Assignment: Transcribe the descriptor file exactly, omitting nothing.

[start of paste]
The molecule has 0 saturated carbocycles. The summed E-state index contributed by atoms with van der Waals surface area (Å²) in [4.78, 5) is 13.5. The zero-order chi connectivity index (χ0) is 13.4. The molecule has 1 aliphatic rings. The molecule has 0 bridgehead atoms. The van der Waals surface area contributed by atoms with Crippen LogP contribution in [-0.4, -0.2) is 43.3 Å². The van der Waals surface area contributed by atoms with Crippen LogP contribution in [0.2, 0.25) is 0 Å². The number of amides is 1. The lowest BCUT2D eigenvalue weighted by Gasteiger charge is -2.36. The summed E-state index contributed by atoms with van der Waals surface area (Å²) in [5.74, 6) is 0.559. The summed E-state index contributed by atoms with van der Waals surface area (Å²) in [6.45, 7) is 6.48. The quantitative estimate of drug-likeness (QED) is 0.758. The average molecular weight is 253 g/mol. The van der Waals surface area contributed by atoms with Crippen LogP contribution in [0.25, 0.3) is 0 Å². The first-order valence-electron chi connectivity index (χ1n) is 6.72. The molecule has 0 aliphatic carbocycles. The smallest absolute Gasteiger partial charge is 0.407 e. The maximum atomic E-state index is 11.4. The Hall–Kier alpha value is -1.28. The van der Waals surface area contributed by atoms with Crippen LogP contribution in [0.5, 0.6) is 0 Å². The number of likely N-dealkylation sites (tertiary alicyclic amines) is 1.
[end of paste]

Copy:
The molecule has 0 saturated carbocycles. The summed E-state index contributed by atoms with van der Waals surface area (Å²) in [4.78, 5) is 13.5. The zero-order chi connectivity index (χ0) is 13.4. The molecule has 1 aliphatic rings. The molecule has 0 bridgehead atoms. The van der Waals surface area contributed by atoms with Crippen LogP contribution in [-0.4, -0.2) is 43.3 Å². The van der Waals surface area contributed by atoms with Crippen LogP contribution in [0.2, 0.25) is 0 Å². The number of amides is 1. The lowest BCUT2D eigenvalue weighted by Gasteiger charge is -2.36. The summed E-state index contributed by atoms with van der Waals surface area (Å²) in [5.74, 6) is 0.559. The summed E-state index contributed by atoms with van der Waals surface area (Å²) in [6.45, 7) is 6.48. The quantitative estimate of drug-likeness (QED) is 0.758. The average molecular weight is 253 g/mol. The van der Waals surface area contributed by atoms with Crippen LogP contribution in [0.25, 0.3) is 0 Å². The first-order valence-electron chi connectivity index (χ1n) is 6.72. The molecule has 0 aliphatic carbocycles. The smallest absolute Gasteiger partial charge is 0.407 e. The maximum atomic E-state index is 11.4. The Hall–Kier alpha value is -1.28. The van der Waals surface area contributed by atoms with Crippen LogP contribution in [0.5, 0.6) is 0 Å². The number of likely N-dealkylation sites (tertiary alicyclic amines) is 1.